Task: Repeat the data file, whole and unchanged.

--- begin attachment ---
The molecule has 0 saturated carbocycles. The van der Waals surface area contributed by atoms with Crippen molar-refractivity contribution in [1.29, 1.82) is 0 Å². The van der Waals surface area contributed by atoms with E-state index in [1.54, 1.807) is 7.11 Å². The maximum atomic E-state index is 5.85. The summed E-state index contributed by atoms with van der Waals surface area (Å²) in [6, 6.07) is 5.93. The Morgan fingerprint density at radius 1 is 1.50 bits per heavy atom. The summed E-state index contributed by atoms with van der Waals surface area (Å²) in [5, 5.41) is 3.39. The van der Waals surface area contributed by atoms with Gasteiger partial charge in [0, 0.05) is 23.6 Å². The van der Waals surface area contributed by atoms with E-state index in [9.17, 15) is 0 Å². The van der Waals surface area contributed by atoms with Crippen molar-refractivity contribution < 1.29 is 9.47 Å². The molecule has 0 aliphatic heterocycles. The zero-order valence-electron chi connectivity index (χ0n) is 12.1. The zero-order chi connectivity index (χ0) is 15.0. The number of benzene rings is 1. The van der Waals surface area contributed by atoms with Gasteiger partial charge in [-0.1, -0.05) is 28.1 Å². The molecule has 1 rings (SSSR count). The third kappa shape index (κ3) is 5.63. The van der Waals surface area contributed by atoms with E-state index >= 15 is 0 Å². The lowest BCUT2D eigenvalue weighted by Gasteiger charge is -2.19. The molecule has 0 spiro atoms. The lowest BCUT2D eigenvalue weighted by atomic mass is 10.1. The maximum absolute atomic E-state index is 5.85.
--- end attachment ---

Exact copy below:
The molecule has 0 saturated carbocycles. The van der Waals surface area contributed by atoms with Crippen molar-refractivity contribution in [1.29, 1.82) is 0 Å². The van der Waals surface area contributed by atoms with E-state index in [1.54, 1.807) is 7.11 Å². The maximum atomic E-state index is 5.85. The summed E-state index contributed by atoms with van der Waals surface area (Å²) in [6, 6.07) is 5.93. The Morgan fingerprint density at radius 1 is 1.50 bits per heavy atom. The summed E-state index contributed by atoms with van der Waals surface area (Å²) in [5, 5.41) is 3.39. The van der Waals surface area contributed by atoms with Gasteiger partial charge in [0, 0.05) is 23.6 Å². The van der Waals surface area contributed by atoms with E-state index in [9.17, 15) is 0 Å². The van der Waals surface area contributed by atoms with Crippen molar-refractivity contribution < 1.29 is 9.47 Å². The molecule has 0 aliphatic heterocycles. The zero-order valence-electron chi connectivity index (χ0n) is 12.1. The zero-order chi connectivity index (χ0) is 15.0. The number of benzene rings is 1. The van der Waals surface area contributed by atoms with Gasteiger partial charge in [-0.1, -0.05) is 28.1 Å². The molecule has 1 rings (SSSR count). The third kappa shape index (κ3) is 5.63. The van der Waals surface area contributed by atoms with E-state index >= 15 is 0 Å². The lowest BCUT2D eigenvalue weighted by Gasteiger charge is -2.19. The molecule has 0 spiro atoms. The lowest BCUT2D eigenvalue weighted by atomic mass is 10.1. The maximum absolute atomic E-state index is 5.85.